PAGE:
Creating a Coaching Culture

Background

An agency within a Central Government had a culture of autocratic management.  Coaching was viewed as a specific management tool only to be used in specific development situations.  It was not seen as a tool to be used quickly in order to create an effective and efficient way of managing teams and stakeholders.  Nor was it embedded into any of the Agency’s people processes and systems.

Furthermore, the Agency went through a merge and acquisition within a Central Government Department which transformed the structures of the organisation and required several processes and systems to be reviewed for the future development of the Agency.

Issues

  • High retention rates were present within management grades
  • Some organisational processes and systems were no longer “fit for purpose”
  • The organisation was not prepared for the future level of work with the current staff levels under the existing management culture
  • The organisation was growing rapidly and needed to be able to up-skill and develop staff quickly
  • The organisation was required to create a new product that required a new way of working internally and externally

Solution

A new function was created in the Human Resources department of the Agency that focussed on leadership and management development.  One of the primary objectives of the function was to create a coaching culture in order to meet the need demands on the business and enable managers to develop their people more effectively.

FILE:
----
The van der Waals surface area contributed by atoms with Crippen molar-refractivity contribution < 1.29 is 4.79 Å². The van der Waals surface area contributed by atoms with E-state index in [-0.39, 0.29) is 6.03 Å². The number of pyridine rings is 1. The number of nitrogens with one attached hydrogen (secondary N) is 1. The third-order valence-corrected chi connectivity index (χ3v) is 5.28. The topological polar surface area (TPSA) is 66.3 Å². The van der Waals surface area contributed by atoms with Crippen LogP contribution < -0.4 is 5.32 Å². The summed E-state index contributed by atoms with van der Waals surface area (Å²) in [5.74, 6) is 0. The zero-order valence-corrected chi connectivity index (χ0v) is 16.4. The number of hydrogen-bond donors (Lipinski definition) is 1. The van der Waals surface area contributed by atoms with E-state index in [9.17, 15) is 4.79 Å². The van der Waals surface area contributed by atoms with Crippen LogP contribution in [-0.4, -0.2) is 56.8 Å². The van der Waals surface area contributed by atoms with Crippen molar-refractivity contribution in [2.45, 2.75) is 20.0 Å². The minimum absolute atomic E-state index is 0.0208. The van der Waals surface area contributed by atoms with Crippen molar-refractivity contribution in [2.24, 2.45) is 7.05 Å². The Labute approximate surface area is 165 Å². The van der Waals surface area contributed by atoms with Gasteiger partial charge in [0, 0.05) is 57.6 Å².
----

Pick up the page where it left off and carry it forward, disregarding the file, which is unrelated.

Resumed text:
A coaching programme was designed with the aim of creating a coaching culture within the Agency in 3 years.  Clear objectives and deliverables were identified and agreement was reached with Senior Mangers and Board.

The programme  was designed to target different levels of skill and capability based on the different requirements in the business.  First an educational campaign was launched into elements of coaching.  Knowledge was leveraged based on previous leadership programmes, in which all managers across the entire organisation participated

Secondly, a short workshop session was developed to give managers an opportunity to practice their coaching skills in a safe environment recognising the coaching can be used to achieve quick wins, and not have to just be 1 hour development sessions.  Digital formats were also used creating a coaching forum open to all managers to share experiences and gain insights from peers and colleagues on coaching.  A leadership blog was also established to share success stories across the organisation.  Thirdly  a accredited coaching programme was implemented and linked to the International Coaching Federation.

This enabled the organisation to develop an internal network of qualified coaches to be used for key organisational systems and processes, i.e. outplacement, talent management and performance management.  The qualified coaches volunteered to participate but had to go through a full assessment that required the full commitment of their managers and Directors, as time out from their normal working responsibilities would be necessary to implement.   Fourth, networks were created within the agency along with a cross-department and access to cross-government  to enable managers and  trained coaches to share learning and experiences and raise their profiles.

Impact

  • Investors in People (IiP) evaluated the coaching culture was in existence and thriving across the entire organisation ahead of schedule, within 18 months.
  • 46 staff members and managers qualified through the accreditation programme within 2 years
  • Staff involved in Outplacement felt more prepared to deal with the personal and professional changes
  • Talent was seen as being more thoroughly developed within the organisation and were exposed to other areas of Government
  • Performance management conflicts were reduced
  • The coaching culture is seen by the Agency as a success and still exists